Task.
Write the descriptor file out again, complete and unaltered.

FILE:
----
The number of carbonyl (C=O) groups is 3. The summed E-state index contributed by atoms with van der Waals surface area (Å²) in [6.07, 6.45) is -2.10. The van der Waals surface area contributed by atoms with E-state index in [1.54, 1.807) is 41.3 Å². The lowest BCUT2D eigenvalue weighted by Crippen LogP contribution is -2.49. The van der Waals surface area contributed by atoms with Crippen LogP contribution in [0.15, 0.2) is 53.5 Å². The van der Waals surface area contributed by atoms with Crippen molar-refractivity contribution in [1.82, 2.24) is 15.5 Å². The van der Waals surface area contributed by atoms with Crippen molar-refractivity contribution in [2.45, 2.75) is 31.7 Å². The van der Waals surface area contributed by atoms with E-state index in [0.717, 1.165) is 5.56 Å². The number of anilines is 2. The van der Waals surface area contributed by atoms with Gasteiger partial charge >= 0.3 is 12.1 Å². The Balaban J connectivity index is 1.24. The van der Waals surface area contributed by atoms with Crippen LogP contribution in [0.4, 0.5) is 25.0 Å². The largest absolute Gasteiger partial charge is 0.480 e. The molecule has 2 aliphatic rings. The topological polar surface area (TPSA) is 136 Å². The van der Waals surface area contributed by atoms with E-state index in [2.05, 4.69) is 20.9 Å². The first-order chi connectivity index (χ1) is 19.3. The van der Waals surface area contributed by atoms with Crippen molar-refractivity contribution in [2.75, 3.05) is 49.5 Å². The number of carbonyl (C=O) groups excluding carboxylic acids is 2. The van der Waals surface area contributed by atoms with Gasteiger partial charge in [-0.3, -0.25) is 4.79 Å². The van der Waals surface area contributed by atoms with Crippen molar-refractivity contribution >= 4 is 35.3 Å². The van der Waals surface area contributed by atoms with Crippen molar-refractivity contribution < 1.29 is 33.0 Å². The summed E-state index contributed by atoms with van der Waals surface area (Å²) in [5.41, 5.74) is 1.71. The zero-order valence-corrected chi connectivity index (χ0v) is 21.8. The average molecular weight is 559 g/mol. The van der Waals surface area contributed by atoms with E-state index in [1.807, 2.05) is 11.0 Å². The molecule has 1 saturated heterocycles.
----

The number of carbonyl (C=O) groups is 3. The summed E-state index contributed by atoms with van der Waals surface area (Å²) in [6.07, 6.45) is -2.10. The van der Waals surface area contributed by atoms with E-state index in [1.54, 1.807) is 41.3 Å². The lowest BCUT2D eigenvalue weighted by Crippen LogP contribution is -2.49. The van der Waals surface area contributed by atoms with Crippen LogP contribution in [0.15, 0.2) is 53.5 Å². The van der Waals surface area contributed by atoms with Crippen molar-refractivity contribution in [1.82, 2.24) is 15.5 Å². The van der Waals surface area contributed by atoms with Crippen molar-refractivity contribution in [2.45, 2.75) is 31.7 Å². The van der Waals surface area contributed by atoms with E-state index in [0.717, 1.165) is 5.56 Å². The number of anilines is 2. The van der Waals surface area contributed by atoms with Gasteiger partial charge >= 0.3 is 12.1 Å². The Balaban J connectivity index is 1.24. The van der Waals surface area contributed by atoms with Crippen LogP contribution in [0.4, 0.5) is 25.0 Å². The largest absolute Gasteiger partial charge is 0.480 e. The molecule has 2 aliphatic rings. The topological polar surface area (TPSA) is 136 Å². The van der Waals surface area contributed by atoms with E-state index in [2.05, 4.69) is 20.9 Å². The first-order chi connectivity index (χ1) is 19.3. The van der Waals surface area contributed by atoms with Crippen molar-refractivity contribution in [2.75, 3.05) is 49.5 Å². The number of carbonyl (C=O) groups excluding carboxylic acids is 2. The van der Waals surface area contributed by atoms with Gasteiger partial charge in [-0.3, -0.25) is 4.79 Å². The van der Waals surface area contributed by atoms with Crippen molar-refractivity contribution >= 4 is 35.3 Å². The van der Waals surface area contributed by atoms with Crippen molar-refractivity contribution < 1.29 is 33.0 Å². The summed E-state index contributed by atoms with van der Waals surface area (Å²) in [5.41, 5.74) is 1.71. The zero-order valence-corrected chi connectivity index (χ0v) is 21.8. The average molecular weight is 559 g/mol. The van der Waals surface area contributed by atoms with E-state index in [1.807, 2.05) is 11.0 Å². The molecule has 1 saturated heterocycles.